The Lettered Aracari is one of 450 species of birds Gary Davidson was lucky enough to see on his recent visit to Peru.

Davidson returns to Nakusp with hundreds of birding feathers in his cap

I saw a total of almost 450 species in twenty days in Peru. In 40 years of birding in Canada I have seen only 408!

Our wonderful trip through northern Peru has ended and we are now home in Nakusp.

While it’s always good to be home, Peru was a fabulous experience and our last few days were spent in the Amazon basin. Our plane landed in Iquitos where we bussed to the river. There, we boarded a boat and travelled about 90 minutes along the Amazon River to a “jungle” lodge.

This is a very large river. We were still well over 3,000 kilometres from the mouth of the river, yet the river is two to four kilometres across and 15-30 metres deep depending on the season.

Our accommodation for four nights was in a thatched roof cottage with no electricity, lit by kerosene lamps. A bit rustic, but somehow it seemed very appropriate for the location.

The temperature was warm, but not extremely hot; the humidity, however, was constantly 95-100%. You can easily work up a sweat just putting your shoes on.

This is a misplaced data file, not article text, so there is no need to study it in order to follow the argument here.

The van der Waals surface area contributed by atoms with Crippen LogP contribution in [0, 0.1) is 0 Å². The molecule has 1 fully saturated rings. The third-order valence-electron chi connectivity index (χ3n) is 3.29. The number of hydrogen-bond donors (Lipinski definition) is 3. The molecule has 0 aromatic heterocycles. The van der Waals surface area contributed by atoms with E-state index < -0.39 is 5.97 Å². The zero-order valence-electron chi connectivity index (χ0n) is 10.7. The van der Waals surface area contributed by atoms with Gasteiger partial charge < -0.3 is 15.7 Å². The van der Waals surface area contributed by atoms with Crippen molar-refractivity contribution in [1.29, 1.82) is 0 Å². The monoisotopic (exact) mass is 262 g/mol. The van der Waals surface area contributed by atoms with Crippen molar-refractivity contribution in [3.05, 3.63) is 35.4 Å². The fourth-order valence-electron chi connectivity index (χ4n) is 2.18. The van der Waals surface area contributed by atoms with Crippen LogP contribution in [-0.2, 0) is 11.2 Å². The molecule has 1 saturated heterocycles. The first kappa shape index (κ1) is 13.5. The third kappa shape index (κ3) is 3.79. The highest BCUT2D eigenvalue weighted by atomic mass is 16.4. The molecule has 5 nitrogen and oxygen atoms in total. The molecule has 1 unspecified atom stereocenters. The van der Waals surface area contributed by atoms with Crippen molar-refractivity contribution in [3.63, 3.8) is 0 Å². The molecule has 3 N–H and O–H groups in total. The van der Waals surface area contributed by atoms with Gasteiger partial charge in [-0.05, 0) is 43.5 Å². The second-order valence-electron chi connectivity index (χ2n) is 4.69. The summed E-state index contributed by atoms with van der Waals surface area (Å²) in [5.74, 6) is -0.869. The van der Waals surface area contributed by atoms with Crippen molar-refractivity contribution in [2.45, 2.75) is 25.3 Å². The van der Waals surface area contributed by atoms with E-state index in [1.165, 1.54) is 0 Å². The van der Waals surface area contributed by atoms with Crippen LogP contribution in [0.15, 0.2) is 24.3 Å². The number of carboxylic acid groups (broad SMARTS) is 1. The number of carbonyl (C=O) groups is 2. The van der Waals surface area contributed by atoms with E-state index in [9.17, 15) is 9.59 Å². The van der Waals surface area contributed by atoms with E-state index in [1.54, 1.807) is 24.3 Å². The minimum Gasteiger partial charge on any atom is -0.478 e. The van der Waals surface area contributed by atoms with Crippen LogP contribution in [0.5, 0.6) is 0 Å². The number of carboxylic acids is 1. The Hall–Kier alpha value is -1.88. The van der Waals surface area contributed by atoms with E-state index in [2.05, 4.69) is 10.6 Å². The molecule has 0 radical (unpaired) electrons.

Prior to our arrival in the Amazon, I had seen 283 new species of birds. But the Amazon is a completely different habitat and it felt like starting all over again. In just four days I saw an additional 87 new species.

I have been asked by several people, “What was your best bird?” It’s a very difficult question to answer and it depends upon how one measures a “good” bird.

The Wattled Guan was a huge surprise because it is such a difficult bird to actually see, but it isn’t really much to look at. On the other hand, some of parrots and toucans are not rare or hard to find but they are pretty spectacular looking birds.

My personal highlights would include: the sheer variety of hummingbirds and tanagers. Together these two families include almost 240 species in Peru. We ended up with 46 hummingbirds and 60 tanagers. Another highlight were the parrots; we saw 17 different species. And toucans: they just seem so “tropical”.

The picture I have included this week is a Lettered Aracari, one of the toucans. This bird was nesting in a hollow in a tree outside our hotel in Tarapoto.

Perhaps the most unusual looking bird we saw was the Andean Cock-of-the-Rock. This odd-looking bird, with an equally odd name, is a bright red bird and was encountered two or three times in the tropical rain forests. I don’t have a picture of it, but there is one at this site if you want to see it. (tropicalnaturetravel.com/travel/lodges/cock-of-the-rock.html)

Following our days in the Amazon jungle, we flew back to Lima for our last two days. The first was spent – birding of course! But on the very last day we all became tourists. We went into town and visited a museum and the markets. So I came home with a list of 379 new species of birds and several souvenirs.

To put the birding into perspective, I saw a total of almost 450 species in twenty days in Peru. In 40 years of birding in Canada I have seen only 408!

 

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